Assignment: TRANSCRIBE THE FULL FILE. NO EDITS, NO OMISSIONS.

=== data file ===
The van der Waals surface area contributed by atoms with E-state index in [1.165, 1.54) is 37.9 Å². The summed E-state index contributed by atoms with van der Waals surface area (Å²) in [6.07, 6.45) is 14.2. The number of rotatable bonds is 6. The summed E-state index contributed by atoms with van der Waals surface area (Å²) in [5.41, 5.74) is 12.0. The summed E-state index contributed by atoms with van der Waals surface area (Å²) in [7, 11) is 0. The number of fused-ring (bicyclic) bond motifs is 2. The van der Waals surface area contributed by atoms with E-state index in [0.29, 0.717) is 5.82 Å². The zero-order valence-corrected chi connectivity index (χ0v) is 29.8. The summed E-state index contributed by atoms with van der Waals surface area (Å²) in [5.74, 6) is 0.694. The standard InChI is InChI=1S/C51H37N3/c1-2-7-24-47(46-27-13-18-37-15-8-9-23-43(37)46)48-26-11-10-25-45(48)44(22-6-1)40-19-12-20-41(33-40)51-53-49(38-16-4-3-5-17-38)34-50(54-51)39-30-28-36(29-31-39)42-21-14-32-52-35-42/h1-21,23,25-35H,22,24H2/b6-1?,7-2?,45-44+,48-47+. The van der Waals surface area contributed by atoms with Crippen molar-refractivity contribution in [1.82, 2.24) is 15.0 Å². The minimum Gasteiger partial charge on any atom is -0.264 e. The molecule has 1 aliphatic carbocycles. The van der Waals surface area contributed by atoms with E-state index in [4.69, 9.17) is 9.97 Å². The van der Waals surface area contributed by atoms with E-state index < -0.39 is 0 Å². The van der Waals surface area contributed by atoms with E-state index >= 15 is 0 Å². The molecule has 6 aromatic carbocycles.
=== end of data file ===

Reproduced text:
The van der Waals surface area contributed by atoms with E-state index in [1.165, 1.54) is 37.9 Å². The summed E-state index contributed by atoms with van der Waals surface area (Å²) in [6.07, 6.45) is 14.2. The number of rotatable bonds is 6. The summed E-state index contributed by atoms with van der Waals surface area (Å²) in [5.41, 5.74) is 12.0. The summed E-state index contributed by atoms with van der Waals surface area (Å²) in [7, 11) is 0. The number of fused-ring (bicyclic) bond motifs is 2. The van der Waals surface area contributed by atoms with E-state index in [0.29, 0.717) is 5.82 Å². The zero-order valence-corrected chi connectivity index (χ0v) is 29.8. The summed E-state index contributed by atoms with van der Waals surface area (Å²) in [5.74, 6) is 0.694. The standard InChI is InChI=1S/C51H37N3/c1-2-7-24-47(46-27-13-18-37-15-8-9-23-43(37)46)48-26-11-10-25-45(48)44(22-6-1)40-19-12-20-41(33-40)51-53-49(38-16-4-3-5-17-38)34-50(54-51)39-30-28-36(29-31-39)42-21-14-32-52-35-42/h1-21,23,25-35H,22,24H2/b6-1?,7-2?,45-44+,48-47+. The van der Waals surface area contributed by atoms with Crippen molar-refractivity contribution in [1.82, 2.24) is 15.0 Å². The minimum Gasteiger partial charge on any atom is -0.264 e. The molecule has 1 aliphatic carbocycles. The van der Waals surface area contributed by atoms with E-state index in [4.69, 9.17) is 9.97 Å². The van der Waals surface area contributed by atoms with E-state index < -0.39 is 0 Å². The van der Waals surface area contributed by atoms with E-state index >= 15 is 0 Å². The molecule has 6 aromatic carbocycles.